As we begin this process of getting to know each other, Interim Minister and congregation, I’m happy to tell you that I have learned a few things since I was seven. One of them is that if I want to get to know someone, there are much better ways to do it than to mount my own personal inquisition. In fact, one of the best ways I’ve found to get to know folks is to open myself up and tell my own story.

Now for anyone, telling his or her story is a risky thing. That’s why my mother taught me to be patient and let the family across the street do it at their own pace. A person’s story is unique and telling it makes them a bit vulnerable. It took me quite a few years to risk telling my story for the first time, and even longer to tell it from the pulpit. But once I took that risk, I discovered some wonderful things.

When I allowed myself to be known, I could finally trust that what Parker Palmer said was true:

Here is the insight most central to spiritual experience: we are known in detail and depth by the love that created and sustains us…known as members of a community that depends on us, and on which we depend.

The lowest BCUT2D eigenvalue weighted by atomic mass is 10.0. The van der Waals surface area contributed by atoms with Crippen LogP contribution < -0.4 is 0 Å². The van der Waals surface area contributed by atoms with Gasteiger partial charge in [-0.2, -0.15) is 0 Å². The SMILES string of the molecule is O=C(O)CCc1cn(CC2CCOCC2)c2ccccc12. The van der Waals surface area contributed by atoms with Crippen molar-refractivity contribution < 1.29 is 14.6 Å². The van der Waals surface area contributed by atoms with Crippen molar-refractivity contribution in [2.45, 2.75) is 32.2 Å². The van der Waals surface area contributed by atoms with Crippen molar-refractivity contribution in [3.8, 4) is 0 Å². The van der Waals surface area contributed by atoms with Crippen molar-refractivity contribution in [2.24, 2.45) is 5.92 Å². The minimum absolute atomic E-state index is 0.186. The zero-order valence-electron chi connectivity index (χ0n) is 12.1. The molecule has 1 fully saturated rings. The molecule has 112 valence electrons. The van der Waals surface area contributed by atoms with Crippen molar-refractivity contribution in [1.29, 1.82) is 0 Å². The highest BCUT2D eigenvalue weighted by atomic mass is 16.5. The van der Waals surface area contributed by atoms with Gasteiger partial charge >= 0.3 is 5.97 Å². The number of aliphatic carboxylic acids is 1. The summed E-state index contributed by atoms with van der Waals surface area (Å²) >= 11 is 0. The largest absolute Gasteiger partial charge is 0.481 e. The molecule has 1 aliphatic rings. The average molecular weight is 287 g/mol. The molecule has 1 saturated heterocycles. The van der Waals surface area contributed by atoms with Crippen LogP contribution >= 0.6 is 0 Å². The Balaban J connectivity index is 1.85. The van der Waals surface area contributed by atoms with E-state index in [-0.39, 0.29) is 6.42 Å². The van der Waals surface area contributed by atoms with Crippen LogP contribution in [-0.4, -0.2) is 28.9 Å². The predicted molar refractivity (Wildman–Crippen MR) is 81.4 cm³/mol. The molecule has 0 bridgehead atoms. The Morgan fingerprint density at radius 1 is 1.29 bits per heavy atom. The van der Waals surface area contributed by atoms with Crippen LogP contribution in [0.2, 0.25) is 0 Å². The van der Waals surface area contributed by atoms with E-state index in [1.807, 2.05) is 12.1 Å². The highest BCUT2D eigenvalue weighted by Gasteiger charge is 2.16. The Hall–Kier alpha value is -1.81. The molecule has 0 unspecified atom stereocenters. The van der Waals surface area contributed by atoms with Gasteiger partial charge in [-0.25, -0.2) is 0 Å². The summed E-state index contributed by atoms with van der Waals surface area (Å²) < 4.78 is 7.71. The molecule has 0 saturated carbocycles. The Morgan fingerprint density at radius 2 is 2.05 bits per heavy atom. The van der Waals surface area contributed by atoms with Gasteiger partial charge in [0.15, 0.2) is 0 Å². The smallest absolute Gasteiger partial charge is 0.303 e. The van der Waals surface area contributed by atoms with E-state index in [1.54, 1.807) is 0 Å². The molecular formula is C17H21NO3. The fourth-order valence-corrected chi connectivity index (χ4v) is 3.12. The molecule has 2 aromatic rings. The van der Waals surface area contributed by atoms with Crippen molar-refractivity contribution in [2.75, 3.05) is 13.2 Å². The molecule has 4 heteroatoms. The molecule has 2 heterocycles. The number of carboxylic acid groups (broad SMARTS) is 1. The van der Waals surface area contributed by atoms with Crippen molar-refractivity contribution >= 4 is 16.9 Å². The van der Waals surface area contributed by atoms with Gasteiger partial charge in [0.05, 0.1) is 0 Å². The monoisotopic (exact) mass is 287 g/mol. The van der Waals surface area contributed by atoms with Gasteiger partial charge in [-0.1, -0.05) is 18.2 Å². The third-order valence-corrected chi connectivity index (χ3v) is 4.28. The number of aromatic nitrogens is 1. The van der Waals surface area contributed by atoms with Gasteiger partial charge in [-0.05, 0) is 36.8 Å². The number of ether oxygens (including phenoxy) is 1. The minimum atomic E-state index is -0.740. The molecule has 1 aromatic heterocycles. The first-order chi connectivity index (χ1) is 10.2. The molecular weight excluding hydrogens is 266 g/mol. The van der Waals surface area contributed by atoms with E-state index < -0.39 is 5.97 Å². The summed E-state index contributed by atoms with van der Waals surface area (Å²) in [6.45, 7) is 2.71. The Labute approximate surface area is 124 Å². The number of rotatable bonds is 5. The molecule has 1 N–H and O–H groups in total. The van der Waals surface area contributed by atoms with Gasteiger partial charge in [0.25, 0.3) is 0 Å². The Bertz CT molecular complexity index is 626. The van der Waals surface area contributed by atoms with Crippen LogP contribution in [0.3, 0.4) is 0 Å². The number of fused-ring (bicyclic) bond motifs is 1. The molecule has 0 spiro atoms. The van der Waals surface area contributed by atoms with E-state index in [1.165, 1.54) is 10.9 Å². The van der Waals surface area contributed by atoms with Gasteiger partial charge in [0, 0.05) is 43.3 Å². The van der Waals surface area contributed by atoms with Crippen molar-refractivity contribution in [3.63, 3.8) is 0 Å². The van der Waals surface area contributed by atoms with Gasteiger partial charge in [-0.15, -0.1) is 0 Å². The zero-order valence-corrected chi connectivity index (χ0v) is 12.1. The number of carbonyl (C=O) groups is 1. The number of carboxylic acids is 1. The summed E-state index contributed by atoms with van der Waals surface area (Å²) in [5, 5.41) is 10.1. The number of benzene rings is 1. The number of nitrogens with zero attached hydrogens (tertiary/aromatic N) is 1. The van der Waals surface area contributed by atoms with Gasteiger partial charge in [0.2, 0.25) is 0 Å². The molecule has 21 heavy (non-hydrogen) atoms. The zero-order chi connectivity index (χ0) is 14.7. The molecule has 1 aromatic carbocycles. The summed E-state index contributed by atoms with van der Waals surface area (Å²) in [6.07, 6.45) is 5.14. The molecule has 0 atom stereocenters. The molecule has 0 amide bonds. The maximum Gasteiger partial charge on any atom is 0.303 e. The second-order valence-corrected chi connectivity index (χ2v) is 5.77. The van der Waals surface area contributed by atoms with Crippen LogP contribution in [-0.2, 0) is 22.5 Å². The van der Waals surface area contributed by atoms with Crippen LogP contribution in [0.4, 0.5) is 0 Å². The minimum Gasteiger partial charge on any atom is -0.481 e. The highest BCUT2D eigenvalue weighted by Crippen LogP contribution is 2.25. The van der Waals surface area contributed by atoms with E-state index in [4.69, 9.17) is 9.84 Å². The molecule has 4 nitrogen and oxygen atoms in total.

I no longer had to be alone, afraid, or isolated. That was true in a spiritual sense for me, but it was also true in a practical sense. The other wonder that happened when I began to tell my story is that others began to tell me theirs. And the depth and breadth of my community grew.

I’ve come to understand that one of the best things I can do — one of the foundational acts of ministry I can offer to other Unitarian Universalists is to tell my story. Of course, I can’t tell you the whole story — that would take hours and we’d all end up pretty hungry and cranky. But I can tell you the part that is a bit unusual, and that has taught me the most and both literally and spiritually made me who I am today:

I am transgender.

People began using the word “transgender” only a decade or two ago, mostly in private or in academic and medical settings. In that way, it is still a relatively new term and its meaning isn’t always clear — not even among those of us the word is used to describe.

In my case, it means two things: that I was born female and now am male, and that I honor that journey by being honest and claiming my experience as both a woman for thirty years and now a man for thirteen. That is not true for every transgender person. Many of my transgender friends feel that they were always one gender, and that they are changing or have changed their bodies to make them fit with the gender they have always known themselves to be. That is their journey.

My journey has been to wrestle with living with what Rita Nakashima Brock calls “interstitial integrity.” She describes this kind of integrity from her experience as a multi-racial woman. She says: